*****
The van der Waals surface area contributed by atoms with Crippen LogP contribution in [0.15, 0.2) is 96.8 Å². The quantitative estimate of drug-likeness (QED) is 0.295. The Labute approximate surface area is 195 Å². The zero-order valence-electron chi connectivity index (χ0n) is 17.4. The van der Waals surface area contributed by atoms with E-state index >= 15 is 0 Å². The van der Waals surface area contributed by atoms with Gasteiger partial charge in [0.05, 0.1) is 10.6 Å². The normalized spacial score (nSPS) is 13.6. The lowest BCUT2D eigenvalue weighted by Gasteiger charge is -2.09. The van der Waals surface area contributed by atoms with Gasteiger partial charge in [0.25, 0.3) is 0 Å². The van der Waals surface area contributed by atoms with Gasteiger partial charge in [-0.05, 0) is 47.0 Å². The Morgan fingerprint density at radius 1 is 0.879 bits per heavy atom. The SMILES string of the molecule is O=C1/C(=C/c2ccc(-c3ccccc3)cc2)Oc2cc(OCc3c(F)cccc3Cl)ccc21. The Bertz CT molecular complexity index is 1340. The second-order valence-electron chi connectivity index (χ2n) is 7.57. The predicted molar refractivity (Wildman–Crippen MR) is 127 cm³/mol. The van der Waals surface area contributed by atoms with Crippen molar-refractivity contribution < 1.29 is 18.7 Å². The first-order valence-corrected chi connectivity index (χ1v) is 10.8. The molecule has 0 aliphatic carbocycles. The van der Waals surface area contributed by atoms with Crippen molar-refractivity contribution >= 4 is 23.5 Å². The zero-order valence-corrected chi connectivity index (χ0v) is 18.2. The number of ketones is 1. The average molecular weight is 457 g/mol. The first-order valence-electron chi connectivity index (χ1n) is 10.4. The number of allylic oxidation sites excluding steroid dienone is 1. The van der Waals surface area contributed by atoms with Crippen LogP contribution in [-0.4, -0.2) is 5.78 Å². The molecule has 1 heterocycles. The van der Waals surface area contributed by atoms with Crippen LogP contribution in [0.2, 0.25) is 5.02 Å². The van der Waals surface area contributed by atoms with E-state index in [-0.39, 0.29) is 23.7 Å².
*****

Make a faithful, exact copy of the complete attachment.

The van der Waals surface area contributed by atoms with Crippen LogP contribution in [0.15, 0.2) is 96.8 Å². The quantitative estimate of drug-likeness (QED) is 0.295. The Labute approximate surface area is 195 Å². The zero-order valence-electron chi connectivity index (χ0n) is 17.4. The van der Waals surface area contributed by atoms with E-state index >= 15 is 0 Å². The van der Waals surface area contributed by atoms with Gasteiger partial charge in [0.05, 0.1) is 10.6 Å². The normalized spacial score (nSPS) is 13.6. The lowest BCUT2D eigenvalue weighted by Gasteiger charge is -2.09. The van der Waals surface area contributed by atoms with Gasteiger partial charge in [0.25, 0.3) is 0 Å². The van der Waals surface area contributed by atoms with Gasteiger partial charge in [-0.05, 0) is 47.0 Å². The Morgan fingerprint density at radius 1 is 0.879 bits per heavy atom. The SMILES string of the molecule is O=C1/C(=C/c2ccc(-c3ccccc3)cc2)Oc2cc(OCc3c(F)cccc3Cl)ccc21. The Bertz CT molecular complexity index is 1340. The second-order valence-electron chi connectivity index (χ2n) is 7.57. The predicted molar refractivity (Wildman–Crippen MR) is 127 cm³/mol. The van der Waals surface area contributed by atoms with Crippen molar-refractivity contribution < 1.29 is 18.7 Å². The first-order valence-corrected chi connectivity index (χ1v) is 10.8. The molecule has 0 aliphatic carbocycles. The van der Waals surface area contributed by atoms with Crippen molar-refractivity contribution >= 4 is 23.5 Å². The zero-order valence-corrected chi connectivity index (χ0v) is 18.2. The number of ketones is 1. The average molecular weight is 457 g/mol. The first-order valence-electron chi connectivity index (χ1n) is 10.4. The number of allylic oxidation sites excluding steroid dienone is 1. The van der Waals surface area contributed by atoms with Crippen LogP contribution in [-0.4, -0.2) is 5.78 Å². The molecule has 1 heterocycles. The van der Waals surface area contributed by atoms with Crippen LogP contribution in [0.2, 0.25) is 5.02 Å². The van der Waals surface area contributed by atoms with E-state index in [-0.39, 0.29) is 23.7 Å².